911 audio, NTSB preliminary report released on airplane crash that killed Nancy Parker, Franklin Augustus
NEW ORLEANS (WVUE) - The National Transportation Safety Board released its latest findings Tuesday (Sept. 3) on the flight that killed pilot Franklin Augustus and FOX 8 anchor Nancy Parker.
On Aug. 16, shortly after 3 p.m., a Pitts S2B aerobatic airplane, N600DF, registered to Drug Fighter LLC, was destroyed following a forced landing shortly after takeoff from the New Orleans Lakefront Airport, the NTSB said.
“Visual meteorological conditions prevailed and a flight plan was not filed. The personal flight was being conducted under the provisions of Title 14 Code of Federal Regulations Part 91,” the report said. The code is used as operating rules for pilots.
Parker was shooting part of the documentary and in the pilot’s aerobatic airplane. The takeoff was filmed. The film shows the airplane’s run up and takeoff.
Initial review of the film shows the airplane lift off the runway and climb out, then turn to the left toward a downwind. Tower personnel reported that the pilot requested a return to the airport via radio shortly after takeoff.
The pilot did not specify the reason for wanting to return. The tower acknowledged the pilot to return to the airport.
“According to witnesses and tower personnel, the airplane was flying on what appeared to be a left downwind toward runway 36, heading south of the airport. The airplane continued flying south and did not return toward the airport,” the report said.
Witnesses observed the airplane in what appeared to be in a steep descent, before impact in an open field about nearly a mile south of the airport.
Investigators said the plane impacted the ground about 45-degrees nose down. A post impact fire consumed most of the airframe.
The accident site was documented, and the wreckage was transported to a secure facility for detailed examinations of the airframe and engine. A review of the airplane's historical maintenance logs was conducted and no deficiencies were noted, the NTSB said.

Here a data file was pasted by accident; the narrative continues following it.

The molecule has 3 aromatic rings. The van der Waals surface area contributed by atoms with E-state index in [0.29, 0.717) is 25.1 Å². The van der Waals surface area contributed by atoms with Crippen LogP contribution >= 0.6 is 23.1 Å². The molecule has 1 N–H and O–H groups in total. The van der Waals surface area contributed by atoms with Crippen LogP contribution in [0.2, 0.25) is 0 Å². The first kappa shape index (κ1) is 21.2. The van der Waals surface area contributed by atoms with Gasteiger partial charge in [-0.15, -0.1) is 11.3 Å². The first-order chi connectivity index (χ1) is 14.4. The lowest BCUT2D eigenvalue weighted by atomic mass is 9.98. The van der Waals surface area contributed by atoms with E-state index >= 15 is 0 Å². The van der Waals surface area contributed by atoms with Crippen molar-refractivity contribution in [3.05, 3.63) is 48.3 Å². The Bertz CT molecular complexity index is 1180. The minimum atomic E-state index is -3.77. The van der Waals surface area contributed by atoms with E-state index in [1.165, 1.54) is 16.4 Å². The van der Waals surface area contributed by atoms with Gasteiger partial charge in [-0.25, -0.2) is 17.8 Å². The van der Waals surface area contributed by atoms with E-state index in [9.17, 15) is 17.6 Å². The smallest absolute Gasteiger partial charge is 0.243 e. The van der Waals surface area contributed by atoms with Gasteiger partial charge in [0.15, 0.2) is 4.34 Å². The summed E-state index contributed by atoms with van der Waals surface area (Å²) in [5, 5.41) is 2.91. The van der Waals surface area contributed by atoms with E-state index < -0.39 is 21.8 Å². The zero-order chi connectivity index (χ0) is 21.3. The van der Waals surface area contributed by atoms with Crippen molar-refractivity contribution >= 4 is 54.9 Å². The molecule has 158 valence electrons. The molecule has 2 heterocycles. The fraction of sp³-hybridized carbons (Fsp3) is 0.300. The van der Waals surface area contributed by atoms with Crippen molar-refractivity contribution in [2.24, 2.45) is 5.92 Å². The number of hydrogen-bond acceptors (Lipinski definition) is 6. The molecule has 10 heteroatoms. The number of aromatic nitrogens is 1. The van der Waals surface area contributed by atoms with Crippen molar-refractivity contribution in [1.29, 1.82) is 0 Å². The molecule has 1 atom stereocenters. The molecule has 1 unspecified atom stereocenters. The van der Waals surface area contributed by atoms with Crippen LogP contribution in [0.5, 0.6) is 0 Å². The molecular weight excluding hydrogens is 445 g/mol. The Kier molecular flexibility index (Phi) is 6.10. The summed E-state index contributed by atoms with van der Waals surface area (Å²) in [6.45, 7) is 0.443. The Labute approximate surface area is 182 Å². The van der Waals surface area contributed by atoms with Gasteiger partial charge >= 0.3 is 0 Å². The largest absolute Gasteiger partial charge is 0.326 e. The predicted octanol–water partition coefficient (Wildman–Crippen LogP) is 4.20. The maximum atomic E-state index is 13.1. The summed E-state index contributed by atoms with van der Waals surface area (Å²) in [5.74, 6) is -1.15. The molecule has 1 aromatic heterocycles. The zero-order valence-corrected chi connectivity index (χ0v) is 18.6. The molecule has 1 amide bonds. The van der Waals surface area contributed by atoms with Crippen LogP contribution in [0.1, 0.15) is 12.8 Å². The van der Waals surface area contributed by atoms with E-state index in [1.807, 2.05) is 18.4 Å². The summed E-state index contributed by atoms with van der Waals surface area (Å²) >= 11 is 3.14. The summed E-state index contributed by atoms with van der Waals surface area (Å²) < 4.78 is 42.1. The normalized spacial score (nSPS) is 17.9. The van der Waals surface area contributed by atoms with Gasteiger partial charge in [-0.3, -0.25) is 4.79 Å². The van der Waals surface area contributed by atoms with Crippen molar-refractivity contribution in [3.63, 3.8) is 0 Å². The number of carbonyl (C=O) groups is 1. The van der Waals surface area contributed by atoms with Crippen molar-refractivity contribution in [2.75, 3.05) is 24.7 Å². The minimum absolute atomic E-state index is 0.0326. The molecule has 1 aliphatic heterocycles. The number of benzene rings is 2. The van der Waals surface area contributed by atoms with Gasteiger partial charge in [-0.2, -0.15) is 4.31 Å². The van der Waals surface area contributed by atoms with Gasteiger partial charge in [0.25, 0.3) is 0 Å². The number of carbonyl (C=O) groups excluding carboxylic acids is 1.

Parker was 53, and Augustus was 69 at the time of their deaths.
Some recordings of the calls witnessed made to 911 directly after the crash were also released to FOX 8.
Witness: All we saw BOOM then a big mound of dirt came up. I was right there I heard the engine go wrah wrah wrah next thing I heard was BOOM.
Witness: I was inside the boat then all of a sudden I heard a errr and boom and then I came outside and then I seen the plane there and by the time I got to the phone it caught on fire. I don’t know if anybody is in there.
Witness: A plane just crashed out here by the Lakefront Airport. I’m at 72-hundred Jourdan Road. It’s a small plane and it just burst into flames, yeah it’s a small field 73-hundred Jourdan Road. J-O-U-R-D-A-N. Yeah, y’all got to get somebody out here.
911 Dispatcher: Keep everybody back okay. Tell them we have them en route to you guys now.Everybody stay away from the fire.
Witness: The fire department is on the way. They’re on the way. I didn’t see anybody get out. It hit. We saw a big plume of like brown and then it just caught on fire.
A 911 call was also made from the Lakefront Tower. At the time, the FAA controller thought only the pilot was on board.
Lakefront Tower: We had a plane go down south of the airport. We informed our fire and rescue and I believe they are headed out there now. But, I don’t know how far south. It’s outside of our gates and it looks like it’s behind a couple of buildings.
911 Dispatcher: Okay hold one second baby.
911 Dispatcher: Do you know what kind of plane it was?
Lakefront Tower: It was a Pitts biplane.
911 Dispatcher: Pitts biplane?
Lakefront Tower: Yes, it’s an older model plane, single engine, prop. All we know is a single pilot. I don’t believe he had any passengers. We didn’t see anybody with him.
The NTSB report also states a post-impact fire consumed most of the plane’s frame. A review of the plane’s maintenance log was conducted and no other deficiencies were noted.
Officials said the wreckage was brought to a secure facility for detailed examinations of the frame and engine. A final report could take up to two years to complete.
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